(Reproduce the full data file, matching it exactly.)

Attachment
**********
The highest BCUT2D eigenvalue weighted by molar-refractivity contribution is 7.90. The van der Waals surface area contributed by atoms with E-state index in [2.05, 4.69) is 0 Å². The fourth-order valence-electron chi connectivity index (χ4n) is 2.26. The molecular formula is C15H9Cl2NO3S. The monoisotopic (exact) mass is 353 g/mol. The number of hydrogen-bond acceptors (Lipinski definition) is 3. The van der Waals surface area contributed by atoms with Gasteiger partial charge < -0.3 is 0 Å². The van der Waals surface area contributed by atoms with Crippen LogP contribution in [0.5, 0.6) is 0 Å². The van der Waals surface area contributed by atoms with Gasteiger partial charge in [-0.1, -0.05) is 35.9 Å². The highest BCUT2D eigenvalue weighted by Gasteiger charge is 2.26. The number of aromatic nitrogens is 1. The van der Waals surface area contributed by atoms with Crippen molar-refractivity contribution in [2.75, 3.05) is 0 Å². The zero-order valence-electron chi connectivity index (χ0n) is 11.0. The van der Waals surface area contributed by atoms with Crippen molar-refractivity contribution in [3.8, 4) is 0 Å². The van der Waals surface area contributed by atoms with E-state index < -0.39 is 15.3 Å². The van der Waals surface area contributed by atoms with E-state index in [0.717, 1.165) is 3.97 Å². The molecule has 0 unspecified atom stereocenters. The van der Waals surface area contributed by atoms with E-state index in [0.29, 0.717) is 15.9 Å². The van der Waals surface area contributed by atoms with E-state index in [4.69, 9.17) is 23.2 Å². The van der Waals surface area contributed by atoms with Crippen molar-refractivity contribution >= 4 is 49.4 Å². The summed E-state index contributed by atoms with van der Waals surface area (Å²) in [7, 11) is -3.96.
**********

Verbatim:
The highest BCUT2D eigenvalue weighted by molar-refractivity contribution is 7.90. The van der Waals surface area contributed by atoms with E-state index in [2.05, 4.69) is 0 Å². The fourth-order valence-electron chi connectivity index (χ4n) is 2.26. The molecular formula is C15H9Cl2NO3S. The monoisotopic (exact) mass is 353 g/mol. The number of hydrogen-bond acceptors (Lipinski definition) is 3. The van der Waals surface area contributed by atoms with Gasteiger partial charge < -0.3 is 0 Å². The van der Waals surface area contributed by atoms with Crippen LogP contribution in [0.5, 0.6) is 0 Å². The van der Waals surface area contributed by atoms with Gasteiger partial charge in [-0.1, -0.05) is 35.9 Å². The highest BCUT2D eigenvalue weighted by Gasteiger charge is 2.26. The number of aromatic nitrogens is 1. The van der Waals surface area contributed by atoms with Crippen molar-refractivity contribution in [2.75, 3.05) is 0 Å². The zero-order valence-electron chi connectivity index (χ0n) is 11.0. The van der Waals surface area contributed by atoms with Crippen molar-refractivity contribution in [3.8, 4) is 0 Å². The van der Waals surface area contributed by atoms with E-state index < -0.39 is 15.3 Å². The van der Waals surface area contributed by atoms with E-state index in [0.717, 1.165) is 3.97 Å². The molecule has 0 unspecified atom stereocenters. The van der Waals surface area contributed by atoms with E-state index in [0.29, 0.717) is 15.9 Å². The van der Waals surface area contributed by atoms with E-state index in [4.69, 9.17) is 23.2 Å². The van der Waals surface area contributed by atoms with Crippen molar-refractivity contribution >= 4 is 49.4 Å². The summed E-state index contributed by atoms with van der Waals surface area (Å²) in [7, 11) is -3.96.